Category Archives: Alcott (Louisa May)

Child Heroines Who Die for Our Sins

The child heroine who dies, a common trope in the 19th century, continues to fascinate us, appearing in “Bridge to Tarabithia” and “The Fault Is in Our Stars.” One of my students has this as a senior project topic.

Also posted in Bronte (Charlotte), Dickens (Charles), Paterson (Katherine), Poe (Edgar Allan), Stowe (Harriet Beecher) | Tagged , , , , , , , , , , , , , , | 9 Comments

Lit’s 10 Most Painful Marriage Proposals

Literature 10 most painful marriage proposals.

Also posted in Austen (Jane), Bronte (Charlotte), Chaucer (Geoffrey), Defoe (Daniel), Gay (John), Hardy (Thomas), Tolstoy (Leo), Wilde (Oscar) | Tagged , , , , , , , , , , , , , , , , , | 3 Comments

Lit’s 10 Strongest Female Characters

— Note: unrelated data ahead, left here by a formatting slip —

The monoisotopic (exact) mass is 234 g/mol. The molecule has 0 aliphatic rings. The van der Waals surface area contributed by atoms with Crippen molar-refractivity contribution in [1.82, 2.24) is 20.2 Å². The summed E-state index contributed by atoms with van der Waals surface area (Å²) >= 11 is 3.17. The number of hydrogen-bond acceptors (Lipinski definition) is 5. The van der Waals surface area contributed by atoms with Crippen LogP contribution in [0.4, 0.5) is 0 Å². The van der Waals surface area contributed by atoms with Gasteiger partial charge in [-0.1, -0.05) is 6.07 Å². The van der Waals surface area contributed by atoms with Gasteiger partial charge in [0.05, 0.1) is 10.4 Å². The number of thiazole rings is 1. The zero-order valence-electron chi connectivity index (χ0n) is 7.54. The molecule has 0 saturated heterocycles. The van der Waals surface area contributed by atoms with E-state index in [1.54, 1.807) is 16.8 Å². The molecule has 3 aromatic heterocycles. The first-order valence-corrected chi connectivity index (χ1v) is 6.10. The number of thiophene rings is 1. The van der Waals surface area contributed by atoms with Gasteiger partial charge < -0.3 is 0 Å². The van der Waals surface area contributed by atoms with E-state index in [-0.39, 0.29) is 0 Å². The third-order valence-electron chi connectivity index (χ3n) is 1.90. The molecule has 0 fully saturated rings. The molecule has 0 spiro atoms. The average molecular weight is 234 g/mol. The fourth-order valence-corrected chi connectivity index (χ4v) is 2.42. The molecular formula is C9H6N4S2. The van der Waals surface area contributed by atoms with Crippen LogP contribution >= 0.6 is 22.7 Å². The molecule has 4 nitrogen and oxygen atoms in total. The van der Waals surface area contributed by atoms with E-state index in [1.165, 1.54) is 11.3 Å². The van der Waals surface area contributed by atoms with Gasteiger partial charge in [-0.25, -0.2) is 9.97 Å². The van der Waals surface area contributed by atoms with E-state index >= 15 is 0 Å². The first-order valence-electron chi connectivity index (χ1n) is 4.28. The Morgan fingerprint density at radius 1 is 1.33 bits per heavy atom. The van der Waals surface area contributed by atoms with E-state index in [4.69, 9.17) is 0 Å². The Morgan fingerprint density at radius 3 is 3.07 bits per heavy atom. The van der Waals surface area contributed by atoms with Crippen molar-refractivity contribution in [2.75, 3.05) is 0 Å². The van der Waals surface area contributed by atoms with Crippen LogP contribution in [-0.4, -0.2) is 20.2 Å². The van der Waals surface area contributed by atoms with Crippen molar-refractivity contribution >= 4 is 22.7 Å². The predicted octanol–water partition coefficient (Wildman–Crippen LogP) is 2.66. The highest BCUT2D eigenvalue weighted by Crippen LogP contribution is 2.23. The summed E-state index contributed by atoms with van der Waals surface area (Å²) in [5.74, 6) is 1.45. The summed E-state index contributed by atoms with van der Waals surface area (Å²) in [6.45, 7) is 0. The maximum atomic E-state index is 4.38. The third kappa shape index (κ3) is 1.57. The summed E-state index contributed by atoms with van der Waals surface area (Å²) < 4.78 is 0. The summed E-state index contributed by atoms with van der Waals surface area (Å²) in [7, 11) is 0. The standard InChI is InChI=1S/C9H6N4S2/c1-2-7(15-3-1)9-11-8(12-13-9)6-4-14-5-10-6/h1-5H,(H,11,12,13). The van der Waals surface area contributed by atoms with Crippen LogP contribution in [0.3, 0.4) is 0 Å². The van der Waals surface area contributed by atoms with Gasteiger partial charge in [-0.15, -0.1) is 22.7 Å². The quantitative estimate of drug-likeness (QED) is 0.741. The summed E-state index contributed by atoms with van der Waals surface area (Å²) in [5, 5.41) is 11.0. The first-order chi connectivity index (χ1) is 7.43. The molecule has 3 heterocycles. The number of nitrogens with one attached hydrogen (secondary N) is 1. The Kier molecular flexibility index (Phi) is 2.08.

Who are literature’s ten strongest female characters? Here’s my list.

Also posted in Austen (Jane), Bronte (Charlotte), Chaucer (Geoffrey), Defoe (Daniel), Hawthorne (Nathaniel), Ibsen (Henrik), James (Henry), Shakespeare (William), Sophocles | Tagged , , , , , , , , , , , , , , , , , | 12 Comments

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  • Literature is as vital to our lives as food and shelter. Stories and poems help us work through the challenges we face, from everyday irritations to loneliness, heartache, and death. Literature is meant to mix it up with life. This website explores how it does so.

    Please feel free to e-mail me [rrbates (at) smcm (dot) edu]. I would be honored to hear your thoughts and questions about literature.

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